Tuesday, February 23, 2010

Art That Changed My Life: J.L. Borges

Years back, I saw a photo collection that I should’ve bought. It was full of pictures like the ones displayed here. At the time I was just beginning to examine the work of Jorge Luis Borges and, while impressed, was still not sure which side of the fence was for me. Did I wish to side with the Gombrowicz side and dismiss the hype as ill-founded or did I wish to jump over to the majority and hail the short (and I mean short) stories, essays and poems of J.L.B. as being among the most important work of the 20th century? As I said, I was still not sure.

My relationship with Borges has always been strange. I admire his erudition; I am in awe of the vastness of his interests and the laser sharpness of his imagery. His (to borrow some phrases) micro approach to some goddamn macro material (mysticism, history, labyrinths, the magic of the book, just to trot out the usual terms) is pretty incredible. Still, at the time I first came to Uncle Jorge, I was looking for something else. I wanted some digestible material perhaps populated by more “Latin” characteristics. Sure, there are gauchos galore in Borges, but—being the typical North American gringo dumbass—I was hoping for something more in line with One Hundred Years of Solitude than “The Garden of Forking Paths.” (Not to dis Marquez’s great book, but, while it remains an undeniable classic, it has done some amount of damage to the rest of the Latin American literature, as us here in Gringolandia now think all South American books are rife with magic realism. Indeed, there are realists, magic and mundane, tragic and ethereal, to be found all over the pages from down under the border, but there’s a whole lot more to be read. Anyway, we’re talking about Borges here, who was not afraid of a little magic, though his does not take the typical forms. His magic is slight of hand, not Criss Angel: Mindfreak.)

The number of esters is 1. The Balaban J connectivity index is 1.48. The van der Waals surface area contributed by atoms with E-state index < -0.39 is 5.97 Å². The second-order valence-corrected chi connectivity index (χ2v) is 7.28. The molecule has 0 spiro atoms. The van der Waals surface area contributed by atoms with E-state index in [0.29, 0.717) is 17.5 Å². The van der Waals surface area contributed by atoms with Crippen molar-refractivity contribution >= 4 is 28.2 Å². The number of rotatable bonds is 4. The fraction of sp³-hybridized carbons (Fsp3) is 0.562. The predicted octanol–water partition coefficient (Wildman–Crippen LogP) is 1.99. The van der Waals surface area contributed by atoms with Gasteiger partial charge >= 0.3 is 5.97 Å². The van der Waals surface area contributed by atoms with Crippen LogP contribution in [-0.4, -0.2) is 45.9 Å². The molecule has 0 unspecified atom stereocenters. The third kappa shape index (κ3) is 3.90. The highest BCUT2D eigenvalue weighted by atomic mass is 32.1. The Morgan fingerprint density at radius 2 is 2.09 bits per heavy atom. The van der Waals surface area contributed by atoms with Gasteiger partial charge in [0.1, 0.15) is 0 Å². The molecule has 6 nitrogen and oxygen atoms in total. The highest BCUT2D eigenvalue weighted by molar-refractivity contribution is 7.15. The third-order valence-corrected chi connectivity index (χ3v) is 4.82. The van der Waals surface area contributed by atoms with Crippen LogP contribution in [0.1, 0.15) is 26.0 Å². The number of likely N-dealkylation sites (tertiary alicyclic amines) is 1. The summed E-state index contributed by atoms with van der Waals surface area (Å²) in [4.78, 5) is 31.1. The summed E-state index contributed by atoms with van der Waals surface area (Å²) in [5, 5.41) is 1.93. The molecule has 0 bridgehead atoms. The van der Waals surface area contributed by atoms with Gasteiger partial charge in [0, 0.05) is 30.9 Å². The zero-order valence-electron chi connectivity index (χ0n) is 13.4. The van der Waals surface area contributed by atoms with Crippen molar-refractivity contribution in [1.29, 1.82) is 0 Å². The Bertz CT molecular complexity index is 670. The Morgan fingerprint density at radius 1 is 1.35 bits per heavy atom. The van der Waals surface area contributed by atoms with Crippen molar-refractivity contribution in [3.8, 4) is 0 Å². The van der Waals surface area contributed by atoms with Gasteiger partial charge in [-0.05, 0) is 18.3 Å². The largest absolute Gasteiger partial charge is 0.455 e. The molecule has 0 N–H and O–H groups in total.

Maybe a decade has gone by since I picked up all three volumes of the Penguin editions. I started, naturally, with the fiction. Then I peaked at the poems. The selected essays and reviews struck me most, I must say, as it seemed possible to flip through the book at any place and find a musing on damn near ANYTHING. Of course, this is not possible, right? Well… the breadth of Borges’s scope is astonishing, even if his books only come close to the impossible task of cramming all thought into printed and bound material. As expressed by others, the man’s work anticipated the world wide fucking web. And yet, he got screwed out of the Nobel.

So I have been slowly coming back to Borges as of late. I needed time to let the work slip in and be as wondrous as it is. I may take another ten years just to process the scope and try not to sound like the idiot so many of us sound like when trying to answer the questions, “What makes Borges so special?” The answer is, of course, everything and nothing, bitch.